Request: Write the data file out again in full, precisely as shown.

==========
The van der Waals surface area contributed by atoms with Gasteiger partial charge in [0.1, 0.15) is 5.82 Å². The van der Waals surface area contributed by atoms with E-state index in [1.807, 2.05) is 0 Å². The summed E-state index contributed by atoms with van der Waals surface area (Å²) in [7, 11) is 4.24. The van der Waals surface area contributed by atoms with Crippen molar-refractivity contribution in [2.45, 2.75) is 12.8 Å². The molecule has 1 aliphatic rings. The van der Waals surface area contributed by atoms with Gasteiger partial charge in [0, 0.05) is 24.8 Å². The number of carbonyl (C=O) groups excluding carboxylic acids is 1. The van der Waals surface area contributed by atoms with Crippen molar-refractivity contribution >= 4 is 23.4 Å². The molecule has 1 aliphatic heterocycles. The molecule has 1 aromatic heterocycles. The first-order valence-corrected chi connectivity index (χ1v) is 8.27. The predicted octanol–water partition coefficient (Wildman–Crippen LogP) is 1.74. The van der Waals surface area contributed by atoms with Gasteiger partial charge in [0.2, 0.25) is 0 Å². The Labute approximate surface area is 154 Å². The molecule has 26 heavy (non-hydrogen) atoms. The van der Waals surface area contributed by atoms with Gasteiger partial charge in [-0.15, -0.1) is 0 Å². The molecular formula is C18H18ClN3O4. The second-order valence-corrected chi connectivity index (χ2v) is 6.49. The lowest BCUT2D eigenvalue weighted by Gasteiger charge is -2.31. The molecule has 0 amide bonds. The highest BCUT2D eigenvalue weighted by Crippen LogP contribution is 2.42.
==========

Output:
The van der Waals surface area contributed by atoms with Gasteiger partial charge in [0.1, 0.15) is 5.82 Å². The van der Waals surface area contributed by atoms with E-state index in [1.807, 2.05) is 0 Å². The summed E-state index contributed by atoms with van der Waals surface area (Å²) in [7, 11) is 4.24. The van der Waals surface area contributed by atoms with Crippen molar-refractivity contribution in [2.45, 2.75) is 12.8 Å². The molecule has 1 aliphatic rings. The van der Waals surface area contributed by atoms with Gasteiger partial charge in [0, 0.05) is 24.8 Å². The number of carbonyl (C=O) groups excluding carboxylic acids is 1. The van der Waals surface area contributed by atoms with Crippen molar-refractivity contribution >= 4 is 23.4 Å². The molecule has 1 aliphatic heterocycles. The molecule has 1 aromatic heterocycles. The first-order valence-corrected chi connectivity index (χ1v) is 8.27. The predicted octanol–water partition coefficient (Wildman–Crippen LogP) is 1.74. The van der Waals surface area contributed by atoms with Gasteiger partial charge in [0.2, 0.25) is 0 Å². The Labute approximate surface area is 154 Å². The molecule has 26 heavy (non-hydrogen) atoms. The van der Waals surface area contributed by atoms with Gasteiger partial charge in [-0.15, -0.1) is 0 Å². The molecular formula is C18H18ClN3O4. The second-order valence-corrected chi connectivity index (χ2v) is 6.49. The lowest BCUT2D eigenvalue weighted by Gasteiger charge is -2.31. The molecule has 0 amide bonds. The highest BCUT2D eigenvalue weighted by Crippen LogP contribution is 2.42.